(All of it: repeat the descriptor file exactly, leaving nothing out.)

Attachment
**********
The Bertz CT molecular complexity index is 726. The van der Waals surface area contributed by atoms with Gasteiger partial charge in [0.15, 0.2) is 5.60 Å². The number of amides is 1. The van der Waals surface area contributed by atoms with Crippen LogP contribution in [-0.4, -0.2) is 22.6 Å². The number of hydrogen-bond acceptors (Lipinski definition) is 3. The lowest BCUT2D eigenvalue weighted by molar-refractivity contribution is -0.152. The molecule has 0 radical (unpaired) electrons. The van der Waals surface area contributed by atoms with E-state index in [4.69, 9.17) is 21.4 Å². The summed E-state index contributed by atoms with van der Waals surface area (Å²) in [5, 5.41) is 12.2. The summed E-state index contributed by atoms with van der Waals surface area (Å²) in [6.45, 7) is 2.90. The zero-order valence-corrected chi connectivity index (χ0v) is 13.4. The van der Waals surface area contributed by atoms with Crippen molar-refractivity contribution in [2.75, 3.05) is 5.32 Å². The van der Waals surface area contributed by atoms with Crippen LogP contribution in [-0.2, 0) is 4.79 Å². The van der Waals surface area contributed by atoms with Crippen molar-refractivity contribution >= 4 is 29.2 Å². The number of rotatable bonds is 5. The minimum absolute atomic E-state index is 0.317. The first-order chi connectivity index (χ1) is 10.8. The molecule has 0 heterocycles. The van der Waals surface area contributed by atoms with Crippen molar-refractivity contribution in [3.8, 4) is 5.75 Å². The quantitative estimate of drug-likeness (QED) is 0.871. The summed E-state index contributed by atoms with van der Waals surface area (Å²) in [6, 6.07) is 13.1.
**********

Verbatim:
The Bertz CT molecular complexity index is 726. The van der Waals surface area contributed by atoms with Gasteiger partial charge in [0.15, 0.2) is 5.60 Å². The number of amides is 1. The van der Waals surface area contributed by atoms with Crippen LogP contribution in [-0.4, -0.2) is 22.6 Å². The number of hydrogen-bond acceptors (Lipinski definition) is 3. The lowest BCUT2D eigenvalue weighted by molar-refractivity contribution is -0.152. The molecule has 0 radical (unpaired) electrons. The van der Waals surface area contributed by atoms with E-state index in [4.69, 9.17) is 21.4 Å². The summed E-state index contributed by atoms with van der Waals surface area (Å²) in [5, 5.41) is 12.2. The summed E-state index contributed by atoms with van der Waals surface area (Å²) in [6.45, 7) is 2.90. The zero-order valence-corrected chi connectivity index (χ0v) is 13.4. The van der Waals surface area contributed by atoms with Crippen molar-refractivity contribution in [2.75, 3.05) is 5.32 Å². The van der Waals surface area contributed by atoms with Crippen LogP contribution in [-0.2, 0) is 4.79 Å². The van der Waals surface area contributed by atoms with Crippen molar-refractivity contribution >= 4 is 29.2 Å². The number of rotatable bonds is 5. The minimum absolute atomic E-state index is 0.317. The first-order chi connectivity index (χ1) is 10.8. The molecule has 0 heterocycles. The van der Waals surface area contributed by atoms with Crippen molar-refractivity contribution in [3.8, 4) is 5.75 Å². The quantitative estimate of drug-likeness (QED) is 0.871. The summed E-state index contributed by atoms with van der Waals surface area (Å²) in [6, 6.07) is 13.1.